While recently planning for our Crocus Break, my husband mentioned a business trip to Paris during the same time, and asked if we wanted to tag along. Yes, please!!

We had been to Paris before, but of course not with a small child. We have been doing more walking and sightseeing in general since we moved to Europe 2 months ago, and we are starting to figure out her ‘tells’ and quirks. Mostly, keep her fed. Lots and lots of snacks, and then add more snacks on top of that.  The other most parents figure out, break it up into kid centered activities and have a plan, especially a flexible one. We figured that out, and we are seat of our pants, lets see where we end up travelers, so there is hope for everyone.

I hit Google running, looking for ideas on traveling with small(ish) children in Paris. Since we only had a limited time frame, focusing on 72 hour or less trips helped. Also the fact that we had already seen many of the typical places you want to see, and that we will probably be back several times removed some of the pressure.

We stayed near the Arc de Triomphe and the Champs-Élysées, mainly because it was a work hotel for a work trip. That meant as we were driving to the hotel, hello Arc de Triomphe! It also made that our focal point to get anywhere or know we were heading home. Not too shabby.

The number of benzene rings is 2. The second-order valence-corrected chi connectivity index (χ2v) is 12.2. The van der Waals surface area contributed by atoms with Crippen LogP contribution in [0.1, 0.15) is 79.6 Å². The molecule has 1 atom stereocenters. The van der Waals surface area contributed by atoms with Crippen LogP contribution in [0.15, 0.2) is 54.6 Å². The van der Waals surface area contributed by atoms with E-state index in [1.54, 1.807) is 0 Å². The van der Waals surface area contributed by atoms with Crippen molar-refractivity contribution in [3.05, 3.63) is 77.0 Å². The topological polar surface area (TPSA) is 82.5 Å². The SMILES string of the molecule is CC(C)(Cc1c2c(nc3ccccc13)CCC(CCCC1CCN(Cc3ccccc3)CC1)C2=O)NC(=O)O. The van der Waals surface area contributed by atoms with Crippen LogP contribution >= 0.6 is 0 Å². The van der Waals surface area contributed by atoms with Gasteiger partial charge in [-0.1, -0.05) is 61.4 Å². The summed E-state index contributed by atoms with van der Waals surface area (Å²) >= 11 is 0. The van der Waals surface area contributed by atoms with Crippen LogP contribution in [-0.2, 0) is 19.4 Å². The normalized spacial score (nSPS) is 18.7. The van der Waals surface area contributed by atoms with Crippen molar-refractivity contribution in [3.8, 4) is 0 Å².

We dropped off our bags, and then started walking. First, around the Arc de Triomphe. Not inside, yet, as we’ve been and we knew LB would not be a fan. Then, we walked in the general direction of the Seine, just to look, and we come out right at the dock for Bateaux Mouches on the left, and the Eiffel Tower on the right across the Seine. Since we had tickets to to the cruise that night, we wandered over to the Eiffel Tower. Again, we had been there, but if you go plan to buy your tickets ahead online. Saves you lots of time. We wandered around, ate crêpes, rode the carousel, and then LB’s favorite part.

We found the playground. Seriously, if you have small children traveling with you, this was the BEST advice I found, and can give.  She appreciated playing, and we appreciated slowing down and seeing something we wouldn’t usually think twice about.  We also watched her interact with other children regardless of the language barriers.

We then headed over to the dock to load up for the Bateaux Mouches.  We chose the non-dinner cruise just on a whim. It was busy. If you have little ones, hold them, because loading onto the boat became a free-for-all shove, it was horrible. It seems most people were pushing to get the prime seats on top, but folks, it was cold and drizzly, so we were happy to go underneath the covered awning seats. We were the only ones there! Great for LB who wanted to run around. We didn’t grab a tour guide so surely we missed some things, but it was just nice to see Paris at night along the Seine, with a contained space for LB to be a kid.

We stopped to eat at Bistro Romain, which had been recommended by several travel blogs and was on the walk back to the hotel. It was decent, got the job done, prices weren’t horrible for an eatery on the Champs-Élysées, and there were many options. I can see why it is recommended for families, and my opinion is the more people you have to please, the better this place is.  There are several seating levels and the tables aren’t cramped, and there is a kids’ menu.

So there is day one, which totaled about 6 hours after we checked into the hotel.

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